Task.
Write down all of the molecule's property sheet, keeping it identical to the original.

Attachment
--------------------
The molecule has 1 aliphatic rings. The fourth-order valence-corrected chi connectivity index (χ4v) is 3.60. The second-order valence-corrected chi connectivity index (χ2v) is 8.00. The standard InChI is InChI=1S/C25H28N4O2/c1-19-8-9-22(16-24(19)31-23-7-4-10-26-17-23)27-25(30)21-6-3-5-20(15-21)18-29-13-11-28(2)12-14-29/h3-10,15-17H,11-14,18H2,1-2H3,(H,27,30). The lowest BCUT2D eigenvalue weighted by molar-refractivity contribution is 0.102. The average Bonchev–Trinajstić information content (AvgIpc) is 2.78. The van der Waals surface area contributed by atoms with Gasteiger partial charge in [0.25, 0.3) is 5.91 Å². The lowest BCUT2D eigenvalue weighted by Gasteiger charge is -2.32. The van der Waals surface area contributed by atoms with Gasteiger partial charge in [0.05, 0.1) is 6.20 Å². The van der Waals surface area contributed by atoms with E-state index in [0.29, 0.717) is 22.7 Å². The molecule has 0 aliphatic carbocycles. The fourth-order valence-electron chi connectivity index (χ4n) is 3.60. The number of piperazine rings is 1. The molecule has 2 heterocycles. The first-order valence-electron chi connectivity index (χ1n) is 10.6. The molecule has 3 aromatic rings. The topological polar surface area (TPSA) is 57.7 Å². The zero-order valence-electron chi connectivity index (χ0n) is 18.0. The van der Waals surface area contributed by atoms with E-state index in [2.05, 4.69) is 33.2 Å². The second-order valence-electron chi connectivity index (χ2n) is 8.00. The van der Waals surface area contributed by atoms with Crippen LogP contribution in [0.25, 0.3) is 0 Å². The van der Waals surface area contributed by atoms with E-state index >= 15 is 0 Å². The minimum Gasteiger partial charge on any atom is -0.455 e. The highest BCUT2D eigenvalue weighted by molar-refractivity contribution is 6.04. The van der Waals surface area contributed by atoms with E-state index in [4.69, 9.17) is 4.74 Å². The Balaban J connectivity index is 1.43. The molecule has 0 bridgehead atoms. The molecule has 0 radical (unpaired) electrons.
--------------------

The molecule has 1 aliphatic rings. The fourth-order valence-corrected chi connectivity index (χ4v) is 3.60. The second-order valence-corrected chi connectivity index (χ2v) is 8.00. The standard InChI is InChI=1S/C25H28N4O2/c1-19-8-9-22(16-24(19)31-23-7-4-10-26-17-23)27-25(30)21-6-3-5-20(15-21)18-29-13-11-28(2)12-14-29/h3-10,15-17H,11-14,18H2,1-2H3,(H,27,30). The lowest BCUT2D eigenvalue weighted by molar-refractivity contribution is 0.102. The average Bonchev–Trinajstić information content (AvgIpc) is 2.78. The van der Waals surface area contributed by atoms with Gasteiger partial charge in [0.25, 0.3) is 5.91 Å². The lowest BCUT2D eigenvalue weighted by Gasteiger charge is -2.32. The van der Waals surface area contributed by atoms with Gasteiger partial charge in [0.05, 0.1) is 6.20 Å². The van der Waals surface area contributed by atoms with E-state index in [0.29, 0.717) is 22.7 Å². The molecule has 0 aliphatic carbocycles. The fourth-order valence-electron chi connectivity index (χ4n) is 3.60. The number of piperazine rings is 1. The molecule has 2 heterocycles. The first-order valence-electron chi connectivity index (χ1n) is 10.6. The molecule has 3 aromatic rings. The topological polar surface area (TPSA) is 57.7 Å². The zero-order valence-electron chi connectivity index (χ0n) is 18.0. The van der Waals surface area contributed by atoms with E-state index in [2.05, 4.69) is 33.2 Å². The second-order valence-electron chi connectivity index (χ2n) is 8.00. The van der Waals surface area contributed by atoms with Crippen LogP contribution in [0.25, 0.3) is 0 Å². The van der Waals surface area contributed by atoms with E-state index >= 15 is 0 Å². The minimum Gasteiger partial charge on any atom is -0.455 e. The highest BCUT2D eigenvalue weighted by molar-refractivity contribution is 6.04. The van der Waals surface area contributed by atoms with E-state index in [4.69, 9.17) is 4.74 Å². The Balaban J connectivity index is 1.43. The molecule has 0 bridgehead atoms. The molecule has 0 radical (unpaired) electrons.